I just ordered WillMaker 2015 and noticed that it includes a license for Nolo's online trust maker as well. Has anyone used that? We had a attorney draft our will maybe 15 years ago and haven't updated it since. I plan on using WillMaker to draft the update and am anxious to compare to our original. Our original included a trust, but we have been lazy in making sure assets are titled in the trust, so I want to take a hard look at if we really need one or not.

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Re: Quicken WillMaker - any users?

Post by gd » Sun Dec 14, 2014 1:04 pm

I tried to use it maybe 5-6 years ago. As I recall (somewhat dimly), when I tried to deviate from its formula it actively defeated me. There's an argument for this-- the point is legally sound text, and letting people customize makes that impossible. But this was something I thought was reasonable, and I think I was even trying to mimic a local lawyer's earlier work in dividing up leftover estate. Conclusion-- might be ok for very routine stuff, not for anything else. It's an interview process and document generator for the same stuff you'll get in how-to books (like Nolo probably sells, cheaper).

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Re: Quicken WillMaker - any users?

Post by hicabob » Sun Dec 14, 2014 1:42 pm

I was looking into getting my estate planning in order too. My plan is to "do it myself" for a first try and the learning experience then try and find a competent lawyer when I am more knowledgeable about the matter.

This generic plain talk will from the CA Bar Association seems like a nice document to start with.

http://www.calbar.ca.gov/Portals/0/docu ... l-Form.pdf

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Re: Quicken WillMaker - any users?

Post by gd » Mon Dec 15, 2014 7:29 am

The above plain talk will raises an interesting point I had with Willmaker vs. local lawyer. The language used by both was quite different, both using obtuse legal wording for the most straightforward points, with (struggling to remember accurately here) the local lawyer being worse. It occurred to me that the local lawyer might have some state-specific magic incantations, but more likely it's a matter of both him and Willmaker keeping things scary, impenetrable, and therefore requiring for-fee assistance. Any lawyers care to comment?

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Re: Quicken WillMaker - any users?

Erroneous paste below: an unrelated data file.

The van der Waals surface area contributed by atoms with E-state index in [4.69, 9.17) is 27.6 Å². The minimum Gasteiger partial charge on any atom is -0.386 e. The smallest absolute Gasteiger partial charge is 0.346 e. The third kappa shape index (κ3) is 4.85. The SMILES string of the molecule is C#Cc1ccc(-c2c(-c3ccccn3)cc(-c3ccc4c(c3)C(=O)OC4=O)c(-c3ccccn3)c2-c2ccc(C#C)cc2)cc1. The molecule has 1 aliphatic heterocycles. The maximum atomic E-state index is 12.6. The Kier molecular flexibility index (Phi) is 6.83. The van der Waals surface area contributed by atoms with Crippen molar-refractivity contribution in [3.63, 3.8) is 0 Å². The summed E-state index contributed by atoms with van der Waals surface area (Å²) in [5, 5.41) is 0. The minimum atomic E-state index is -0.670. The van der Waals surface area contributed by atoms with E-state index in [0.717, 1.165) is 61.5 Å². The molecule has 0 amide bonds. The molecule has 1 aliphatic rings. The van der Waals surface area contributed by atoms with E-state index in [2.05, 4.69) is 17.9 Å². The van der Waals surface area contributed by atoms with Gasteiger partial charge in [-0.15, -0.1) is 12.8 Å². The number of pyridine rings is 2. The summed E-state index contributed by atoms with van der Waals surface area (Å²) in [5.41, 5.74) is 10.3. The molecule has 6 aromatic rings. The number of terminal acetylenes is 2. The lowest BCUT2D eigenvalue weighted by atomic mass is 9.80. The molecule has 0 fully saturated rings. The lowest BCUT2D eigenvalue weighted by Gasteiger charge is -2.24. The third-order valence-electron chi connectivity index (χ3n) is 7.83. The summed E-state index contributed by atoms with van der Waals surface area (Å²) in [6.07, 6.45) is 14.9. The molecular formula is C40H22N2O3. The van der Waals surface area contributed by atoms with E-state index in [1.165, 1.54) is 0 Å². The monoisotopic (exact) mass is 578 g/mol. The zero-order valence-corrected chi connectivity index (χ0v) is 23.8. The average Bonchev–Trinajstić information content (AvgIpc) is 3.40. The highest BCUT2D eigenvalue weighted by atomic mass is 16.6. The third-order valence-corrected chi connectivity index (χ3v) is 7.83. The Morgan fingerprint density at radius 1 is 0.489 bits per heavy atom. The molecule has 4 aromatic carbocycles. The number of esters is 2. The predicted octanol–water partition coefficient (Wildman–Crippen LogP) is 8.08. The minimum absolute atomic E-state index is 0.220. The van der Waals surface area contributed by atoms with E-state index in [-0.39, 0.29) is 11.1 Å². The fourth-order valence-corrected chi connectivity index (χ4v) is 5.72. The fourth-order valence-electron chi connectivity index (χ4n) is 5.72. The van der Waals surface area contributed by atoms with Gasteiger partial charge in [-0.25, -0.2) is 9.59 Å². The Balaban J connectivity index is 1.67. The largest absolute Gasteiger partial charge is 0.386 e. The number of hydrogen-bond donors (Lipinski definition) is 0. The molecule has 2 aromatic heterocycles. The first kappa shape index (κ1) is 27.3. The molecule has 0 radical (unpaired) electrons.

Post by Iorek » Mon Dec 15, 2014 9:32 am

gd wrote:The above plain talk will raises an interesting point I had with Willmaker vs. local lawyer. The language used by both was quite different, both using obtuse legal wording for the most straightforward points, with (struggling to remember accurately here) the local lawyer being worse. It occurred to me that the local lawyer might have some state-specific magic incantations, but more likely it's a matter of both him and Willmaker keeping things scary, impenetrable, and therefore requiring for-fee assistance. Any lawyers care to comment?

Willmaker has no interest in keeping things scary or impenetrable. The whole mission of Nolo is to empower ordinary people to deal with legal issues. However, there are phrases, sentences, even paragraphs that have proven to do the job correctly and without ambiguity. Chances are the "straightforward" points you'd like to make have proven in the past not to be straightforward at all.

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Re: Quicken WillMaker - any users?

Post by PinotGris » Mon Dec 15, 2014 3:51 pm

gd wrote:I tried to use it maybe 5-6 years ago. As I recall (somewhat dimly), when I tried to deviate from its formula it actively defeated me. There's an argument for this-- the point is legally sound text, and letting people customize makes that impossible. But this was something I thought was reasonable, and I think I was even trying to mimic a local lawyer's earlier work in dividing up leftover estate. Conclusion-- might be ok for very routine stuff, not for anything else. It's an interview process and document generator for the same stuff you'll get in how-to books (like Nolo probably sells, cheaper).